/Former GOP congressman Mike Parker endorses Biden, finds his legacy on November ballot

Former GOP congressman Mike Parker endorses Biden, finds his legacy on November ballot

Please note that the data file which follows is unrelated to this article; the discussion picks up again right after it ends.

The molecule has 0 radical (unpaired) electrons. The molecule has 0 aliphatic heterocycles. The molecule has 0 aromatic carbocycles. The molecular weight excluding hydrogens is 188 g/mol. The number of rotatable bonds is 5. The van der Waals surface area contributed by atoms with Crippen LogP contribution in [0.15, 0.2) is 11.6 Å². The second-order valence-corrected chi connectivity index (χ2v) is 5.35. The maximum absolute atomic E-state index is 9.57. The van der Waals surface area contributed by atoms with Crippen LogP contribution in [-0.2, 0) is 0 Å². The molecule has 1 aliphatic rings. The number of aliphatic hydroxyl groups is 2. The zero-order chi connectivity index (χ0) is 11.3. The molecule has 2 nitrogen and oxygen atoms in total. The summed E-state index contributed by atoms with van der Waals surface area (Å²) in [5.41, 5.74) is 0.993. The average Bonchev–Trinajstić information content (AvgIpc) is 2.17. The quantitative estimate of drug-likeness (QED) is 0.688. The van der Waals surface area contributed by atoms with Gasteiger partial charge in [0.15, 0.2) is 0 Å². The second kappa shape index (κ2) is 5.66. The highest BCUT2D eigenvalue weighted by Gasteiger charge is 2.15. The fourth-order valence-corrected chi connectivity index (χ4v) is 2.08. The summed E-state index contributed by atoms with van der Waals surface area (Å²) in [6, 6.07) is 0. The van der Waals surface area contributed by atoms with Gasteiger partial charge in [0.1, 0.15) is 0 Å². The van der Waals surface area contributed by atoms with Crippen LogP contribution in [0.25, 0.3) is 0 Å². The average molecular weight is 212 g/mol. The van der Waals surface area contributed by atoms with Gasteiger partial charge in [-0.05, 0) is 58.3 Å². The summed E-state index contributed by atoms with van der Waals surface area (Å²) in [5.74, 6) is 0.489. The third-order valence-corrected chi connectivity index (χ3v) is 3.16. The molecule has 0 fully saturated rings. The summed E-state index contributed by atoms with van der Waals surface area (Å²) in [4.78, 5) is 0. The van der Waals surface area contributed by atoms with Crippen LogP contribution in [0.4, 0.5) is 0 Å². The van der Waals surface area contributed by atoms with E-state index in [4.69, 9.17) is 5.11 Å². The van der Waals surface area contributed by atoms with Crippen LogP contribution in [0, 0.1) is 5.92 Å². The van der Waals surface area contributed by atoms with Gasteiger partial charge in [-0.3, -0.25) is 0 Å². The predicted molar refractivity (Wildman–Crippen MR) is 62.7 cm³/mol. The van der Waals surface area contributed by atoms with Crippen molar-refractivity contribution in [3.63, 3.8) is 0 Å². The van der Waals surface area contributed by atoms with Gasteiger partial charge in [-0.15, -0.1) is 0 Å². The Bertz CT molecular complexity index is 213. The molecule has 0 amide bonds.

In recent weeks, Parker’s name was back in the news as he joined over two dozen ex-Republican congressmen to endorse Joe Biden for President. In Mississippi, the ghosts of Parker’s past political activities will again be on the November general elections ballot. Parker, who was the first candidate to make it mandatory for Mississippi House members to vote on the governor’s nominee, stated that he would vote this fall to remove that responsibility from the House. Mississippi voters will decide whether to repeal a state Constitutional provision that required a candidate for state office to receive both a majority and most votes in the majority of the state’s 122 House districts. If neither of these thresholds is met, the same constitutional provision, which was written in 1890 to prevent African Americans from being elected to statewide office, gives the responsibility to the state House to determine the winner from the top 2 vote-getters. Instead of allowing House members to decide the outcome, this year’s proposal would force a runoff between the top two vote-getters. Parker stated recently that he wasn’t aware of the amendment being on the November ballot. Parker stated, “I believe that is good.” Parker, 70 years old, said that he had no regrets about forcing the House’s decision to elect the governor on the first day 2000 of the Legislature. Ronnie Musgrove (Democratic lieutenant governor) won a majority of the vote in the November 1999 election against Parker. He was a former congressman who quit the House to run as the Republican establishment’s chosen candidate for governor. Musgrove and Parker won 61 House districts, despite neither candidate winning a majority of popular vote. Parker stated that he decided to vote for the House election, as permitted by the Constitution. This was to determine if the members would vote according to their constituents’ votes. Parker stated that they have been elected to vote. Musgrove was voted in the House by 86 to 36, with two Republicans voting in favor of Musgrove and two Democrats voting in favor of Parker. All three independents voted in favor of Parker. Parker is the only candidate who has won a state election to the House. However, there were other cases where the candidates could have done so. The winning candidate in two elections for lieutenant governor were held in the 1990s. However, the winner did not reach the constitutional thresholds to win. In those cases, the candidate with the lowest popular vote conceded. Twenty years after Parker won the election, the Legislature decided to place the proposal to repeal the outdated provision on the ballot. The Legislature’s decision comes only after a federal lawsuit was filed claiming that the provision was invalid because it could dilute minority voting strength. U.S. District Judge Daniel Jordan of Southern District of Mississippi strongly suggested that the provision would be removed by a vote of people based on the lawsuit. Ironically, Parker who is closely tied to the electoral provisions in the state Constitution will never forget about it. He does, however, keep up to date with the national politics and knows that he supports incumbent Republican President Donald Trump. Parker stated that “His (Biden’s) politics aren’t mine.” They are very different. I am a Republican. Trump is not. This is more a constitutional matter than anything. Trump doesn’t understand the system of government. Trump has no respect for the system of government. It is very sad. Parker laments the fact that his grandchildren live right next to him in Brookhaven. However, they have limited contact with them due to COVID-19. Parker stated that both he and his spouse have pre-existing conditions which could put them at risk if they contract the coronavirus through the grandchildren. The children are either in school or their mother is a teacher. Parker stated that his brother-in law, who he described as being the “healthy” member of the family, died recently from COVID-19. Parker stated that he was on a ventilator for 20 consecutive days. “I cannot imagine the country’s leadership not telling us how terrible this is. That was what the people needed to hear.”